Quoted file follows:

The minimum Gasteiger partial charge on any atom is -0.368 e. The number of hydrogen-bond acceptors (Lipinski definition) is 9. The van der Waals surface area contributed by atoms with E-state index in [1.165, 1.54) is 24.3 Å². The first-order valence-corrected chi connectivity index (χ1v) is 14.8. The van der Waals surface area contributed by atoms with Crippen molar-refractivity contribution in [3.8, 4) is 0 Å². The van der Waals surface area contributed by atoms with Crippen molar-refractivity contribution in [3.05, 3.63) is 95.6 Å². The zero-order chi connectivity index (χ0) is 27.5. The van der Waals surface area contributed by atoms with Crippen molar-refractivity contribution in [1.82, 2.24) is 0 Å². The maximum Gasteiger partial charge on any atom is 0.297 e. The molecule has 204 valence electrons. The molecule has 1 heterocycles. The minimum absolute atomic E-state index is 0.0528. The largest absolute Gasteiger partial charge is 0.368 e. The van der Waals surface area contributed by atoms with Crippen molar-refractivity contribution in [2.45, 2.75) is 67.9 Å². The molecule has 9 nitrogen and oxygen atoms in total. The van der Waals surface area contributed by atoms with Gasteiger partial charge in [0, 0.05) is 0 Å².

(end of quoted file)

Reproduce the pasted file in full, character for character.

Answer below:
The minimum Gasteiger partial charge on any atom is -0.368 e. The number of hydrogen-bond acceptors (Lipinski definition) is 9. The van der Waals surface area contributed by atoms with E-state index in [1.165, 1.54) is 24.3 Å². The first-order valence-corrected chi connectivity index (χ1v) is 14.8. The van der Waals surface area contributed by atoms with Crippen molar-refractivity contribution in [3.8, 4) is 0 Å². The van der Waals surface area contributed by atoms with Crippen molar-refractivity contribution in [3.05, 3.63) is 95.6 Å². The zero-order chi connectivity index (χ0) is 27.5. The van der Waals surface area contributed by atoms with Crippen molar-refractivity contribution in [1.82, 2.24) is 0 Å². The maximum Gasteiger partial charge on any atom is 0.297 e. The molecule has 204 valence electrons. The molecule has 1 heterocycles. The minimum absolute atomic E-state index is 0.0528. The largest absolute Gasteiger partial charge is 0.368 e. The van der Waals surface area contributed by atoms with Crippen molar-refractivity contribution in [2.45, 2.75) is 67.9 Å². The molecule has 9 nitrogen and oxygen atoms in total. The van der Waals surface area contributed by atoms with Gasteiger partial charge in [0, 0.05) is 0 Å².